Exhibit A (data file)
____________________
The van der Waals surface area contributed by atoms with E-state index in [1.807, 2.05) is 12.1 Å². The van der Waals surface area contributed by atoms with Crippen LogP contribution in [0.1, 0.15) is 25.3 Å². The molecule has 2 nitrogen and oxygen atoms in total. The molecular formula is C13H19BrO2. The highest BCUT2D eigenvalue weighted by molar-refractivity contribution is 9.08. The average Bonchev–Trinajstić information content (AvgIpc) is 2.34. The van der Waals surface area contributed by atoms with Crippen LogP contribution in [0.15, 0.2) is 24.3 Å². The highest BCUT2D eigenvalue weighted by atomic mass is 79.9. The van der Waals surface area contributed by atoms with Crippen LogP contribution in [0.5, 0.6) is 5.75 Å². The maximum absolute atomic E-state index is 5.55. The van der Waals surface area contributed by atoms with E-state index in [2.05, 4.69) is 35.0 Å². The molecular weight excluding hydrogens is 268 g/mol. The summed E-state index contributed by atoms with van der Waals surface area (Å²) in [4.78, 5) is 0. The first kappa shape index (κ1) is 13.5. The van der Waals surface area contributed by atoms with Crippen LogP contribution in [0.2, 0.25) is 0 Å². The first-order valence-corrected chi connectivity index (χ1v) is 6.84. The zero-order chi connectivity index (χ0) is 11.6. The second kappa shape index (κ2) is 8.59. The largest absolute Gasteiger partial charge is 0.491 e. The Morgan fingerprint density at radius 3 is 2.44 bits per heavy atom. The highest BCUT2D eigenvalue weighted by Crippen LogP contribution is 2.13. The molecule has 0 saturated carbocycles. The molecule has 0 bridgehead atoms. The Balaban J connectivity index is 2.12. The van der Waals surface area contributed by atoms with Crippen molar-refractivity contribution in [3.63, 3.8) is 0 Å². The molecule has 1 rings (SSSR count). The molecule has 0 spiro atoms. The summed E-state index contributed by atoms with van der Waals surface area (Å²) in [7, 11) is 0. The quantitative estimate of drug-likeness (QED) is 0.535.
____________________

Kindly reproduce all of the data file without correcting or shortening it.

The van der Waals surface area contributed by atoms with E-state index in [1.807, 2.05) is 12.1 Å². The van der Waals surface area contributed by atoms with Crippen LogP contribution in [0.1, 0.15) is 25.3 Å². The molecule has 2 nitrogen and oxygen atoms in total. The molecular formula is C13H19BrO2. The highest BCUT2D eigenvalue weighted by molar-refractivity contribution is 9.08. The average Bonchev–Trinajstić information content (AvgIpc) is 2.34. The van der Waals surface area contributed by atoms with Crippen LogP contribution in [0.15, 0.2) is 24.3 Å². The highest BCUT2D eigenvalue weighted by atomic mass is 79.9. The van der Waals surface area contributed by atoms with Crippen LogP contribution in [0.5, 0.6) is 5.75 Å². The maximum absolute atomic E-state index is 5.55. The van der Waals surface area contributed by atoms with E-state index in [2.05, 4.69) is 35.0 Å². The molecular weight excluding hydrogens is 268 g/mol. The summed E-state index contributed by atoms with van der Waals surface area (Å²) in [4.78, 5) is 0. The first kappa shape index (κ1) is 13.5. The van der Waals surface area contributed by atoms with Crippen LogP contribution in [0.2, 0.25) is 0 Å². The first-order valence-corrected chi connectivity index (χ1v) is 6.84. The zero-order chi connectivity index (χ0) is 11.6. The second kappa shape index (κ2) is 8.59. The largest absolute Gasteiger partial charge is 0.491 e. The Morgan fingerprint density at radius 3 is 2.44 bits per heavy atom. The highest BCUT2D eigenvalue weighted by Crippen LogP contribution is 2.13. The molecule has 0 saturated carbocycles. The molecule has 0 bridgehead atoms. The Balaban J connectivity index is 2.12. The van der Waals surface area contributed by atoms with Crippen molar-refractivity contribution in [3.63, 3.8) is 0 Å². The molecule has 1 rings (SSSR count). The molecule has 0 spiro atoms. The summed E-state index contributed by atoms with van der Waals surface area (Å²) in [7, 11) is 0. The quantitative estimate of drug-likeness (QED) is 0.535.